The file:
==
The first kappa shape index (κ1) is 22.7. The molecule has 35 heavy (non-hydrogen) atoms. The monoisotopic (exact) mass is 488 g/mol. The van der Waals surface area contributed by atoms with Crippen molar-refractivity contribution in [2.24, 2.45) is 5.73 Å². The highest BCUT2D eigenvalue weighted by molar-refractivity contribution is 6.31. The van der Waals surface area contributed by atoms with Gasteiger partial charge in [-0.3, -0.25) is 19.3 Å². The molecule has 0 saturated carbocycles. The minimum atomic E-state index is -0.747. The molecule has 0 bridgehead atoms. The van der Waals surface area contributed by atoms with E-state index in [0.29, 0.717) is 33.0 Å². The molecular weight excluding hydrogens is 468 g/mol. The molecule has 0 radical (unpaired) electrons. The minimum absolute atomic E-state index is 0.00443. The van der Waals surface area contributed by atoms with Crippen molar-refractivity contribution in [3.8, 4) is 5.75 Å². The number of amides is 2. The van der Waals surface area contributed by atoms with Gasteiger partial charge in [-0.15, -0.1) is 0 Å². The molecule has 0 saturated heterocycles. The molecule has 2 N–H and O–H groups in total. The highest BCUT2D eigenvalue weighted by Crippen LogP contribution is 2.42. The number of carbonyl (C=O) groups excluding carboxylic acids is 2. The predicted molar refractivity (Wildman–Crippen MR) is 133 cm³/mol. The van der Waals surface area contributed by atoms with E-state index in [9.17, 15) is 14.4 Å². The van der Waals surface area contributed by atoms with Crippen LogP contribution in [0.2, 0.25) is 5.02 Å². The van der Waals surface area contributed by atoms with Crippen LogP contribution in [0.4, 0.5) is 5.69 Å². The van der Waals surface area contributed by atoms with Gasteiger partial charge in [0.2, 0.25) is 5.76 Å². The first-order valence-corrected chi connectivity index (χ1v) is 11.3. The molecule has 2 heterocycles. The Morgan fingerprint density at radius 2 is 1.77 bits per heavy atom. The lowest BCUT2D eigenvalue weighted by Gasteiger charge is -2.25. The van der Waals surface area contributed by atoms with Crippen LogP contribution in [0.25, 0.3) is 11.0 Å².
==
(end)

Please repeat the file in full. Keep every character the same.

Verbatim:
The first kappa shape index (κ1) is 22.7. The molecule has 35 heavy (non-hydrogen) atoms. The monoisotopic (exact) mass is 488 g/mol. The van der Waals surface area contributed by atoms with Crippen molar-refractivity contribution in [2.24, 2.45) is 5.73 Å². The highest BCUT2D eigenvalue weighted by molar-refractivity contribution is 6.31. The van der Waals surface area contributed by atoms with Gasteiger partial charge in [-0.3, -0.25) is 19.3 Å². The molecule has 0 saturated carbocycles. The minimum atomic E-state index is -0.747. The molecule has 0 bridgehead atoms. The van der Waals surface area contributed by atoms with E-state index in [0.29, 0.717) is 33.0 Å². The molecular weight excluding hydrogens is 468 g/mol. The molecule has 0 radical (unpaired) electrons. The minimum absolute atomic E-state index is 0.00443. The van der Waals surface area contributed by atoms with Crippen molar-refractivity contribution in [3.8, 4) is 5.75 Å². The number of amides is 2. The van der Waals surface area contributed by atoms with Gasteiger partial charge in [-0.15, -0.1) is 0 Å². The molecule has 0 saturated heterocycles. The molecule has 2 N–H and O–H groups in total. The highest BCUT2D eigenvalue weighted by Crippen LogP contribution is 2.42. The number of carbonyl (C=O) groups excluding carboxylic acids is 2. The predicted molar refractivity (Wildman–Crippen MR) is 133 cm³/mol. The van der Waals surface area contributed by atoms with E-state index in [9.17, 15) is 14.4 Å². The van der Waals surface area contributed by atoms with Crippen LogP contribution in [0.2, 0.25) is 5.02 Å². The van der Waals surface area contributed by atoms with Crippen LogP contribution in [0.4, 0.5) is 5.69 Å². The van der Waals surface area contributed by atoms with Gasteiger partial charge in [0.2, 0.25) is 5.76 Å². The first-order valence-corrected chi connectivity index (χ1v) is 11.3. The molecule has 2 heterocycles. The Morgan fingerprint density at radius 2 is 1.77 bits per heavy atom. The lowest BCUT2D eigenvalue weighted by Gasteiger charge is -2.25. The van der Waals surface area contributed by atoms with Crippen LogP contribution in [0.25, 0.3) is 11.0 Å².